December 29, 2011
Oreo the Stray
This is Oreo the Stray. I am her patron.
Our neighbourhood, like many in Winnipeg, has a number of stray cats who live pretty wretched lives in the winter (not fantastic lives in the summer either, but a little better). This is what happens when people don't spay and neuter their pets, let their cats wander or dump their unwanted pets.
I feel disproportionately enraged by this; I know there are other, worse things to get upset about. And I really don't believe in corporal punishment. But the deep desire to smack some jerks around rises when I think about strays.
Oreo started hanging around in September '10. She was (and remains) very shy. A number of strays will come up and play beside me when I'm working in the backyard. Oreo kept her distance for a long time. She would sit on the front step and cry for attention. A very human cry like a child (something cats learned millenia ago when they domesticated themselves). I put out a small dish of food for her, which she wolfed down. Then she was gone.
This event repeated over several fall evenings. She wouldn't show up every night; that would be too predictable. And I wasn't allowed to pet her. She would jump back when I tried and look at me as if I were Norman Bates.
One evening, however, I succeeded. I sat on the steps and watched her eat. One of the hypocrisies of my feeding Oreo is refusing to feed her streetmates. Often other cats will come and try to steal food from Oreo (she's an older female and timid). And I chase them off. They're no less deserving than her, but I don't want all the neighbourhood cats hanging around my house. And she was here first.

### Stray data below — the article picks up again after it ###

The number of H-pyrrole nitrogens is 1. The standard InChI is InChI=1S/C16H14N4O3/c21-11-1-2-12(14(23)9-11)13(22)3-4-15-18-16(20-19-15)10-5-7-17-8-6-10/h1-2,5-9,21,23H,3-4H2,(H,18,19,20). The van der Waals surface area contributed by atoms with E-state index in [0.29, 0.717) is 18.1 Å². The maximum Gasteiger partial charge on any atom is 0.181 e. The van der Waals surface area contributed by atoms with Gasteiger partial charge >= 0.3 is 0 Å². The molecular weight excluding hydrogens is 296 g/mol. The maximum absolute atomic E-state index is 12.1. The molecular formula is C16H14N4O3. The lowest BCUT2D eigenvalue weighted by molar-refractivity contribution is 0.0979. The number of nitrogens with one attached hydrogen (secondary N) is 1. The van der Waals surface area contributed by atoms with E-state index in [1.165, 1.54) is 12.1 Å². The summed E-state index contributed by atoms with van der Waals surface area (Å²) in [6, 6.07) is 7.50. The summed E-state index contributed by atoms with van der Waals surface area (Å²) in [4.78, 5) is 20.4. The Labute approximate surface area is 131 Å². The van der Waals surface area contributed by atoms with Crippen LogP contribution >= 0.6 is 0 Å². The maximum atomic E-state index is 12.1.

I reached out very slowly while she worked away at her bowl. She paused. It looked like she might dash. She lowered her head and kept eating. I made contact with her back. And she arched her shoulders up to meet my scratching fingers. She purred deeply, rumbling from her chest.
Since then I've been allowed to pet her. Not for long, but for a few minutes, she'll nuzzle her head against my leg and submit to gentle patting and scratching. I can't pick her up (I tried once, she fled) and she won't come in the house (except once last winter when it was -45 Celsius - she stepped onto the front mat and stayed for an hour of warmth, while our two house cats watched her, mystified). But she has gradually lowered her guard. And I have gradually gained a streetwise friend.